In future experiments, Rohringer says she will try to create even shorter-pulsed, higher-energy atomic X-ray lasers using oxygen, nitrogen or sulfur gas.

Additional authors included Richard London, Felicie Albert, James Dunn, Randal Hill and Stefan P. Hau-Riege from Lawrence Livermore National Laboratory (LLNL); Duncan Ryan, Michael Purvis and Jorge J. Rocca from Colorado State University; and Christoph Bostedt from SLAC.

The work was supported by Lawrence Livermore National Laboratory's Laboratory Directed Research and Development Program. Authors Roca, Purvis and Ryan were supported by the DOE Office of Science. LCLS is a national scientific user facility operated by SLAC and supported by DOE's Office of Science.


Story Source:

The above story is based on materials provided by DOE/SLAC National Accelerator Laboratory. Note: Materials may be edited for content and length.


Journal Reference:

  1. Nina Rohringer, Duncan Ryan, Richard A. London, Michael Purvis, Felicie Albert, James Dunn, John D. Bozek, Christoph Bostedt, Alexander Graf, Randal Hill, Stefan P. Hau-Riege, Jorge J. Rocca. Atomic inner-shell X-ray laser at 1.46 nanometres pumped by an X-ray free-electron laser. Nature, 2012; 481 (7382): 488 DOI: 10.1038/nature10721

Cite This Page:

DOE/SLAC National Accelerator Laboratory. "Scientists create first atomic X-ray laser." ScienceDaily. ScienceDaily, 25 January 2012. <www.sciencedaily.com/releases/2012/01/120125132819.htm>.
DOE/SLAC National Accelerator Laboratory. (2012, January 25). Scientists create first atomic X-ray laser. ScienceDaily. Retrieved July 31, 2014 from www.sciencedaily.com/releases/2012/01/120125132819.htm
DOE/SLAC National Accelerator Laboratory. "Scientists create first atomic X-ray laser." ScienceDaily. www.sciencedaily.com/releases/2012/01/120125132819.htm (accessed July 31, 2014).

Share This




More Matter & Energy News

Thursday, July 31, 2014

Featured Research

from universities, journals, and other organizations


Featured Videos

from AP, Reuters, AFP, and other news services

Britain Testing Driverless Cars on Roadways

Britain Testing Driverless Cars on Roadways

AP (July 30, 2014) British officials said on Wednesday that driverless cars will be tested on roads in as many as three cities in a trial program set to begin in January. Officials said the tests will last up to three years. (July 30) Video provided by AP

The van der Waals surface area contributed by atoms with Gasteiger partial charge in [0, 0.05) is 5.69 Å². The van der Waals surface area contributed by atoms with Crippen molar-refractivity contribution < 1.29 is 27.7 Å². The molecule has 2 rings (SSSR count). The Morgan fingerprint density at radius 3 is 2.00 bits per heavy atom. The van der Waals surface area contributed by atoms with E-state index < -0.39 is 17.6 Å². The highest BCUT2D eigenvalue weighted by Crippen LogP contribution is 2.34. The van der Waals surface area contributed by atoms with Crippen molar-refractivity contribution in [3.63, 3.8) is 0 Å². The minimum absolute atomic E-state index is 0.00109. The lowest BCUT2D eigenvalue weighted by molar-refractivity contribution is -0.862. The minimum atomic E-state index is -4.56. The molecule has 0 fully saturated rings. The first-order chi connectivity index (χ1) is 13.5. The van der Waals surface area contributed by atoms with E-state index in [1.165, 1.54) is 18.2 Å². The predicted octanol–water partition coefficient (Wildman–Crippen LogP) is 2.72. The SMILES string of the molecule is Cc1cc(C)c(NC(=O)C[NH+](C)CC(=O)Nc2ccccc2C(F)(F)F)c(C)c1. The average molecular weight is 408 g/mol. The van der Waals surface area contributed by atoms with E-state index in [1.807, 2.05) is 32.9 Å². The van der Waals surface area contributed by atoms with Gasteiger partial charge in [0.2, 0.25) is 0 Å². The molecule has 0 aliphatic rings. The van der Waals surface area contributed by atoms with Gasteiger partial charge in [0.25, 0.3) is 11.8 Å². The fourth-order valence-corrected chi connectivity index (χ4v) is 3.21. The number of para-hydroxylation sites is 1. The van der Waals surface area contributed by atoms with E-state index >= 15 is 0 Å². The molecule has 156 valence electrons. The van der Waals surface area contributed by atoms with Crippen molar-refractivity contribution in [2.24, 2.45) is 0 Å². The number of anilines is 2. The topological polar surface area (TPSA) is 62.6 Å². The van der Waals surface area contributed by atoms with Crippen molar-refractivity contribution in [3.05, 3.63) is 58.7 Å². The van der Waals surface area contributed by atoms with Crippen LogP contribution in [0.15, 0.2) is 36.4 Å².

Powered by NewsLook.com
Amid Drought, UCLA Sees Only Water

Amid Drought, UCLA Sees Only Water

AP (July 30, 2014) A ruptured 93-year-old water main left the UCLA campus awash in 8 million gallons of water in the middle of California's worst drought in decades. (July 30) Video provided by AP
Powered by NewsLook.com
Smartphone Powered Paper Plane Debuts at Airshow

Smartphone Powered Paper Plane Debuts at Airshow

AP (July 30, 2014) Smartphone powered paper airplane that was popular on crowdfunding website KickStarter makes its debut at Wisconsin airshow (July 30) Video provided by AP
Powered by NewsLook.com
U.K. To Allow Driverless Cars On Public Roads

U.K. To Allow Driverless Cars On Public Roads

Newsy (July 30, 2014) Driverless cars could soon become a staple on U.K. city streets, as they're set to be introduced to a few cities in 2015. Video provided by Newsy
Powered by NewsLook.com

Search ScienceDaily

Number of stories in archives: 140,361

Find with keyword(s):
Enter a keyword or phrase to search ScienceDaily for related topics and research stories.

Save/Print:
Share:

Breaking News:
from the past week

In Other News

... from NewsDaily.com

Science News

Health News

    Environment News

    Technology News



      Save/Print:
      Share:

      Free Subscriptions


      Get the latest science news with ScienceDaily's free email newsletters, updated daily and weekly. Or view hourly updated newsfeeds in your RSS reader:

      Get Social & Mobile


      Keep up to date with the latest news from ScienceDaily via social networks and mobile apps:

      Have Feedback?


      Tell us what you think of ScienceDaily -- we welcome both positive and negative comments. Have any problems using the site? Questions?
      Mobile: iPhone Android Web
      Follow: Facebook Twitter Google+
      Subscribe: RSS Feeds Email Newsletters
      Latest Headlines Health & Medicine Mind & Brain Space & Time Matter & Energy Computers & Math Plants & Animals Earth & Climate Fossils & Ruins